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[personal profile] daymarket
Title: Stairway From Zion
Rating: R
Warnings: Mentions of torture. Violence, war scenes, cursing, drug withdrawal, medical experimentation, species prejudice, sex.
Wordcount: 63k
Summary: Orwellian AU. During the same raid that had Castiel crashing through the windshield of Dean’s getaway car, Dean loses both Sam and Anna to the hands of the angels. Human and angel should hate each other as circumstances dictate, but life has a funny way of changing the preordained path.


4.2: Castiel

Castiel pretends to be asleep when Dean enters after his shower. He waits patiently for Dean’s breath to finally even out in slumber before slipping out of the bed they share, and it’s a matter of minutes for him to dress and make his way out the door. It’s long past midnight, and the halls are nearly deserted except for the odd passerby. Castiel fingers the smooth plastic of his pager and rereads the message there, sent just half an hour ago: Lab, now. –R.

What he’s doing—it’s not lying, strictly speaking. But at the same time, it’s not the truth, either.

Dr. Robert’s in the lab when Castiel enters, and the human’s face is aglow with excitement. Words spill out of him, disjointed but clear as he rushes from table to table: whatever the angels used on Ryan and Joe (if indeed they were held by angels in the first place) isn’t Grace. Normally, it would be dismal news to hear that yet another drug is entering an already volatile situation, but Dr. Robert’s bubbling with the fact that whatever the drug was, it seems to stimulate the production of an antibody that neutralizes Croat. Completely.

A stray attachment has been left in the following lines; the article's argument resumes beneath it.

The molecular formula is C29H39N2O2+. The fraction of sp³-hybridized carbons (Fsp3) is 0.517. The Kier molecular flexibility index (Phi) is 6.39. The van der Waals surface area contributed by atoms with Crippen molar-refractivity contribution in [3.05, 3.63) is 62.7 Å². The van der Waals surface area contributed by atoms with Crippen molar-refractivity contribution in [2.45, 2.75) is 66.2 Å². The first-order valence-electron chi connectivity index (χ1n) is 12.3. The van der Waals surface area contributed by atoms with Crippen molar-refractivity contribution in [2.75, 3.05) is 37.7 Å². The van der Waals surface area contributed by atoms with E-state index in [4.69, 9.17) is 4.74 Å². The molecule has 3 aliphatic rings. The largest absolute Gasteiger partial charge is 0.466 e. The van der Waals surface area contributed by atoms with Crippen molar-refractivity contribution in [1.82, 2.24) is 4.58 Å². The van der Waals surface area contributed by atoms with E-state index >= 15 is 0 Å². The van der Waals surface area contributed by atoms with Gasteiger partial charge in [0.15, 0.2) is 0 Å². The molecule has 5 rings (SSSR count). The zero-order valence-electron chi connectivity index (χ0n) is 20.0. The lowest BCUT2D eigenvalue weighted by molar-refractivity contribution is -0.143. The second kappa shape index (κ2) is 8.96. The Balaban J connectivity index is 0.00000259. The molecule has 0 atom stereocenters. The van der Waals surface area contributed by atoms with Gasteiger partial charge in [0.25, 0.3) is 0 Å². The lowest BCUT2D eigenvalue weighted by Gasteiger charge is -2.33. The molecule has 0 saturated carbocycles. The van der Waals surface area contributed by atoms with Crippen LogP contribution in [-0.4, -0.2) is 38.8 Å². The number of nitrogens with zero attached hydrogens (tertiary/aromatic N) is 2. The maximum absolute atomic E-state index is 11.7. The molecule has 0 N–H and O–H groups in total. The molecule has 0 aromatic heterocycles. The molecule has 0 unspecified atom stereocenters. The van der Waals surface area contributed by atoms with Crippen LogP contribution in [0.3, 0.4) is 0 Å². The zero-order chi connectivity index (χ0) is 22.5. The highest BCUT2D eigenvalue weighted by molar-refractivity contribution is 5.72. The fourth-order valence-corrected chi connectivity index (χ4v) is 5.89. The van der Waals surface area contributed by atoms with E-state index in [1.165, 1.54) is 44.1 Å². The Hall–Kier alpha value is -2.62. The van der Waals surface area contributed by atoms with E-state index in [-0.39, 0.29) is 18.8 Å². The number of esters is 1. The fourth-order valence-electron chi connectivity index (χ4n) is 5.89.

“Afraid that’s what’s wrong with Ryan, actually,” Dr. Robert says with a certain manic tone to his voice. “He’s younger, and the overdose of Croat to his brain caused the antibody to go a bit haywire. Once it flushed the Croat out of his system, it started latching onto his brain stem, which is why, you know, he’s having some problems. But Joe, Joe’s a thing of beauty. He’s only puked twice, did you know? And he was put down with a ten-twenty earlier, but a blood sample shows no trace of Croat in his system even though it’s only been three hours. Now, if he doesn’t show any problems like his brother, then I think we can conduct further trials and try to isolate—”

Castiel lets the words flow over him, noting with a very angelic sense of detachment the way Dr. Robert carefully sidesteps Ryan’s fate. He brushes past a still babbling Dr. Robert and leans down to peer at the blood sample himself. It confirms his suspicions as well as Dr. Robert’s excitement—whatever Joe and Ryan received, it wasn’t Grace.

Interesting. While he’s not precisely in the inner circle of the council, Castiel has a good idea of just how crippling the human reliance on Croat is. It must irritate the humans to be under the demons’ control even more than the angels’, and Castiel wonders just what humans would be willing to do to break free.